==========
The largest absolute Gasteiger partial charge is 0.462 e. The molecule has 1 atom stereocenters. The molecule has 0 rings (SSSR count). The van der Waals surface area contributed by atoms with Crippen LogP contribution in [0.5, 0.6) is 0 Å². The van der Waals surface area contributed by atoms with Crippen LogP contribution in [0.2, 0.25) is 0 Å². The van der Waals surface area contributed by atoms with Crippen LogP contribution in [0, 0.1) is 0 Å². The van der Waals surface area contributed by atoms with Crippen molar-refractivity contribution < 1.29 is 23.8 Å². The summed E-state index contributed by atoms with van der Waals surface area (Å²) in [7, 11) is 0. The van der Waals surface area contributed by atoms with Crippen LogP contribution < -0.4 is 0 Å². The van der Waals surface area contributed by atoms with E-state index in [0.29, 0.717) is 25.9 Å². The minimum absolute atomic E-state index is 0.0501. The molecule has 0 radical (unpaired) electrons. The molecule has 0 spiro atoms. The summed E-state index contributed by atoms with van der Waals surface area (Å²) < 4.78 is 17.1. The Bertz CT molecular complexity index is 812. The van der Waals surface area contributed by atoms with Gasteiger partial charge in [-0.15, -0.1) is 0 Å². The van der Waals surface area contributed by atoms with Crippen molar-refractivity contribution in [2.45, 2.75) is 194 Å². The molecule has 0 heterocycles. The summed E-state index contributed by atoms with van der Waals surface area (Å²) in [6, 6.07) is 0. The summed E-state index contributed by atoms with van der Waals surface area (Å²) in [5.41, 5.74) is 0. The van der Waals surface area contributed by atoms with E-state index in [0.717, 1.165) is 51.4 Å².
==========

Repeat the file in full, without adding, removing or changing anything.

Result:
The largest absolute Gasteiger partial charge is 0.462 e. The molecule has 1 atom stereocenters. The molecule has 0 rings (SSSR count). The van der Waals surface area contributed by atoms with Crippen LogP contribution in [0.5, 0.6) is 0 Å². The van der Waals surface area contributed by atoms with Crippen LogP contribution in [0.2, 0.25) is 0 Å². The van der Waals surface area contributed by atoms with Crippen LogP contribution in [0, 0.1) is 0 Å². The van der Waals surface area contributed by atoms with Crippen molar-refractivity contribution < 1.29 is 23.8 Å². The summed E-state index contributed by atoms with van der Waals surface area (Å²) in [7, 11) is 0. The van der Waals surface area contributed by atoms with Crippen LogP contribution < -0.4 is 0 Å². The van der Waals surface area contributed by atoms with E-state index in [0.29, 0.717) is 25.9 Å². The minimum absolute atomic E-state index is 0.0501. The molecule has 0 radical (unpaired) electrons. The molecule has 0 spiro atoms. The summed E-state index contributed by atoms with van der Waals surface area (Å²) < 4.78 is 17.1. The Bertz CT molecular complexity index is 812. The van der Waals surface area contributed by atoms with Gasteiger partial charge in [-0.15, -0.1) is 0 Å². The van der Waals surface area contributed by atoms with Crippen molar-refractivity contribution in [2.45, 2.75) is 194 Å². The molecule has 0 heterocycles. The summed E-state index contributed by atoms with van der Waals surface area (Å²) in [6, 6.07) is 0. The summed E-state index contributed by atoms with van der Waals surface area (Å²) in [5.41, 5.74) is 0. The van der Waals surface area contributed by atoms with E-state index in [0.717, 1.165) is 51.4 Å².